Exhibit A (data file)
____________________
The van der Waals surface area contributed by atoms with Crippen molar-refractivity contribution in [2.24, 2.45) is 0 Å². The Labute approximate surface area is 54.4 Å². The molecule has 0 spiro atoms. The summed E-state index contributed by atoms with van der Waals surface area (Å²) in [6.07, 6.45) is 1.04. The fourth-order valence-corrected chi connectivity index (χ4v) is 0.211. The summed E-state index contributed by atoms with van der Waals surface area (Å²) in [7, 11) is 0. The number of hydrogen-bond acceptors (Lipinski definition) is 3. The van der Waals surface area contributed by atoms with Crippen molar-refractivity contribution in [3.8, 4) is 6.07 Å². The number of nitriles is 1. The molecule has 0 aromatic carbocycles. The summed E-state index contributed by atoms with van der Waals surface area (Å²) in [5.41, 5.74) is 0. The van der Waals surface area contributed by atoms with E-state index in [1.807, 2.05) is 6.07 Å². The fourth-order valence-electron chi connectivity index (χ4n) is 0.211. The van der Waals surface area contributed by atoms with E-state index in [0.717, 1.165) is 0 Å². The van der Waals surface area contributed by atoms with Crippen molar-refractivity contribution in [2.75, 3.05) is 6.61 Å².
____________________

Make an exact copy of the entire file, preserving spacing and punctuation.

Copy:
The van der Waals surface area contributed by atoms with Crippen molar-refractivity contribution in [2.24, 2.45) is 0 Å². The Labute approximate surface area is 54.4 Å². The molecule has 0 spiro atoms. The summed E-state index contributed by atoms with van der Waals surface area (Å²) in [6.07, 6.45) is 1.04. The fourth-order valence-corrected chi connectivity index (χ4v) is 0.211. The summed E-state index contributed by atoms with van der Waals surface area (Å²) in [7, 11) is 0. The number of hydrogen-bond acceptors (Lipinski definition) is 3. The van der Waals surface area contributed by atoms with Crippen molar-refractivity contribution in [3.8, 4) is 6.07 Å². The number of nitriles is 1. The molecule has 0 aromatic carbocycles. The summed E-state index contributed by atoms with van der Waals surface area (Å²) in [5.41, 5.74) is 0. The van der Waals surface area contributed by atoms with E-state index in [1.807, 2.05) is 6.07 Å². The fourth-order valence-electron chi connectivity index (χ4n) is 0.211. The van der Waals surface area contributed by atoms with E-state index in [0.717, 1.165) is 0 Å². The van der Waals surface area contributed by atoms with Crippen molar-refractivity contribution in [2.75, 3.05) is 6.61 Å².